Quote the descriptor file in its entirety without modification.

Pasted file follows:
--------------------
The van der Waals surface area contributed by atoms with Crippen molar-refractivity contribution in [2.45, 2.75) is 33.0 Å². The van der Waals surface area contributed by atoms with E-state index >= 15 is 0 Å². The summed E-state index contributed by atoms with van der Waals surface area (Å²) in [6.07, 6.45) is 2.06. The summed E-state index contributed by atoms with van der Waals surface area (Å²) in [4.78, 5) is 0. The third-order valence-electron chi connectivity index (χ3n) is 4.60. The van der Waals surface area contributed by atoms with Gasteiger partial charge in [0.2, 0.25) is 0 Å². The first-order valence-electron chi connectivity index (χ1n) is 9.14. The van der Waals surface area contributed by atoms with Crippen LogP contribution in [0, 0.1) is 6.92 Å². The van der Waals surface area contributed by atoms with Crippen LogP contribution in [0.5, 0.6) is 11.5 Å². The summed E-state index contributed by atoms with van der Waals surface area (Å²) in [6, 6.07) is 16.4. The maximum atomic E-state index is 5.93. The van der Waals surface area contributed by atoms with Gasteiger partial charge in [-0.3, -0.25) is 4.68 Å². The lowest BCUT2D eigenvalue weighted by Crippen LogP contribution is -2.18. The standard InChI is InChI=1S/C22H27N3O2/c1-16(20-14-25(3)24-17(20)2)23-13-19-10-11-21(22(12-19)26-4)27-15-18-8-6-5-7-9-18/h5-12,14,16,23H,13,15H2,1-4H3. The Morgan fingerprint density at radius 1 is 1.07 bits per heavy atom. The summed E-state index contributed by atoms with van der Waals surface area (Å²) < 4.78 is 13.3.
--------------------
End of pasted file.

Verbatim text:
The van der Waals surface area contributed by atoms with Crippen molar-refractivity contribution in [2.45, 2.75) is 33.0 Å². The van der Waals surface area contributed by atoms with E-state index >= 15 is 0 Å². The summed E-state index contributed by atoms with van der Waals surface area (Å²) in [6.07, 6.45) is 2.06. The summed E-state index contributed by atoms with van der Waals surface area (Å²) in [4.78, 5) is 0. The third-order valence-electron chi connectivity index (χ3n) is 4.60. The van der Waals surface area contributed by atoms with Gasteiger partial charge in [0.2, 0.25) is 0 Å². The first-order valence-electron chi connectivity index (χ1n) is 9.14. The van der Waals surface area contributed by atoms with Crippen LogP contribution in [0, 0.1) is 6.92 Å². The van der Waals surface area contributed by atoms with Crippen LogP contribution in [0.5, 0.6) is 11.5 Å². The summed E-state index contributed by atoms with van der Waals surface area (Å²) in [6, 6.07) is 16.4. The maximum atomic E-state index is 5.93. The van der Waals surface area contributed by atoms with Gasteiger partial charge in [-0.3, -0.25) is 4.68 Å². The lowest BCUT2D eigenvalue weighted by Crippen LogP contribution is -2.18. The standard InChI is InChI=1S/C22H27N3O2/c1-16(20-14-25(3)24-17(20)2)23-13-19-10-11-21(22(12-19)26-4)27-15-18-8-6-5-7-9-18/h5-12,14,16,23H,13,15H2,1-4H3. The Morgan fingerprint density at radius 1 is 1.07 bits per heavy atom. The summed E-state index contributed by atoms with van der Waals surface area (Å²) < 4.78 is 13.3.